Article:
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1 Phil. 7

[ G.R. No. 17, August 26, 1901 ]


DON LUCIANO CORDOBA, PLAINTIFF AND APPELLANT, VS.
WARNER, BARNES & CO., DEFENDANTS AND APPELLEES.
DECISION
SMITH, J.:
This action was commenced in the Court of First Instance, Intramuros (Manila), by
the plaintiff, Cordoba, to recover from the defendants, Warner, Barnes & Co., the
sum of $479.57, Mexican currency, the value of certain merchandise alleged to
have been short delivered by them as common carriers of the plaintiff, with 50 per
cent of such value added as liquidated damages and also the costs of suit. In the
court below judgment went for the defendants and plaintiff appealed.
The record discloses without contradiction that some time prior to June, 1900, the
firms of Cahn, Nickelsberg & Co. and Trieste & Co. delivered at San Francisco,
California, to the Pacific Mail Steamship Company on board its steamship Rio du
Janeiro, for shipment to Manila via Hongkong, twenty cases of shoes and five cases
of hats, respectively, freight prepaid as per "accountable receipt" or "way-bill." The
goods were consigned to plaintiff, Manila, and properly marked with his name. On
arrival at Hongkong they were delivered by the Pacific Mail to the steamer
Diamante in good condition, for transshipment to Manila Bay, at which place the
vessel arrived June 11, 1900, under consignment to the defendants. Ten days later
the five cases of hats and six of the twenty cases of shoes were discharged into the
lighters of Carman & Co., agents of the plaintiff, empowered to receive and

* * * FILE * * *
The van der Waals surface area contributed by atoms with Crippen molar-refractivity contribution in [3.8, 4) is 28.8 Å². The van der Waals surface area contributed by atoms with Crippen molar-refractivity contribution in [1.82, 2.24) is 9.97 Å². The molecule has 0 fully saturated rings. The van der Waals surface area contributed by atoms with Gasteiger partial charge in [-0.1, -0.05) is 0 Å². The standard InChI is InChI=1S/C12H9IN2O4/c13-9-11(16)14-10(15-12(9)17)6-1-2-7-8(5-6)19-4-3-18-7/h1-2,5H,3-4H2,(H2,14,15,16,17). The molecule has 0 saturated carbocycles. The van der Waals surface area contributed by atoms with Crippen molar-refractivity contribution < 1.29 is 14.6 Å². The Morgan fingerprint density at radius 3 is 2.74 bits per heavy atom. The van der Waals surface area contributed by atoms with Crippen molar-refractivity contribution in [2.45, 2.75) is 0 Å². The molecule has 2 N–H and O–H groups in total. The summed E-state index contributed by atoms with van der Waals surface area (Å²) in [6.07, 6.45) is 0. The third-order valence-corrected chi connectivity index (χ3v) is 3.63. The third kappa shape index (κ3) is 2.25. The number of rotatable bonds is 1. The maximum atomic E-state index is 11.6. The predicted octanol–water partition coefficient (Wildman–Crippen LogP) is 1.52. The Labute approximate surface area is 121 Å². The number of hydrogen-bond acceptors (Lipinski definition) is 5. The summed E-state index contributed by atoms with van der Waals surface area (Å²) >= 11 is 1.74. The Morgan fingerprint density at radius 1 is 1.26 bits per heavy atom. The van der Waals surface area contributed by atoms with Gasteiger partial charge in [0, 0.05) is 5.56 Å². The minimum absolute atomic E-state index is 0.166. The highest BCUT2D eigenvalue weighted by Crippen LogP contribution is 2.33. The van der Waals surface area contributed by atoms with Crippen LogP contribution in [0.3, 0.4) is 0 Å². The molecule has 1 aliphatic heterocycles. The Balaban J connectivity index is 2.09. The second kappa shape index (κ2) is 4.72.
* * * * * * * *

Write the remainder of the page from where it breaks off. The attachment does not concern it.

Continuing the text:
transport them from the ship's side to the custom-house.
The court finds as a fact and the managing agent of the defendants positively
testifies that before receiving the consignment of plaintiff, Carman & Co. called the
attention of the defendants to the condition of the cases, and then and there
protested their receipt on account of their "bad condition." Nevertheless, the
carrier, without verifying the contents of the packages and without demanding an
examination of them on board, voluntarily delivered them to the lighter men who,
under customs supervision and control, brought them to the custom-house, where
they were deposited in the bodega set apart for broken packages.
On the 25th and 27th of June, 1900, and while the goods were still in the customhouse, the plaintiff wrote to the defendants, notifying them that the five cases of
hats and the six cases of shoes bore evidence of having been tampered with, and
asking that they name a representative to be present at the customs examination
of the cases in order to note any shortage which might be disclosed thereby.
Warner, Barnes & Co. named Seor Abreu as their representative for the purpose,

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and he, conjointly with the customs officials, examined the cases in bad condition
and reported to his principals that the packages were short 119 hats and 9 pairs of
shoes. The merchandise found in the cases was received by the plaintiff from the
custom-house some time subsequent to the 29th of June, 1900, on which date the
duties were paid. Notwithstanding the report of their representative, the
defendants declined to settle the claim presented for the missing goods, first,
because the protested packages were not opened and examined before they left
the ship's side as required by the bill of lading, and second, because the claim of
loss was not presented within twenty-four hours after delivery of the goods to the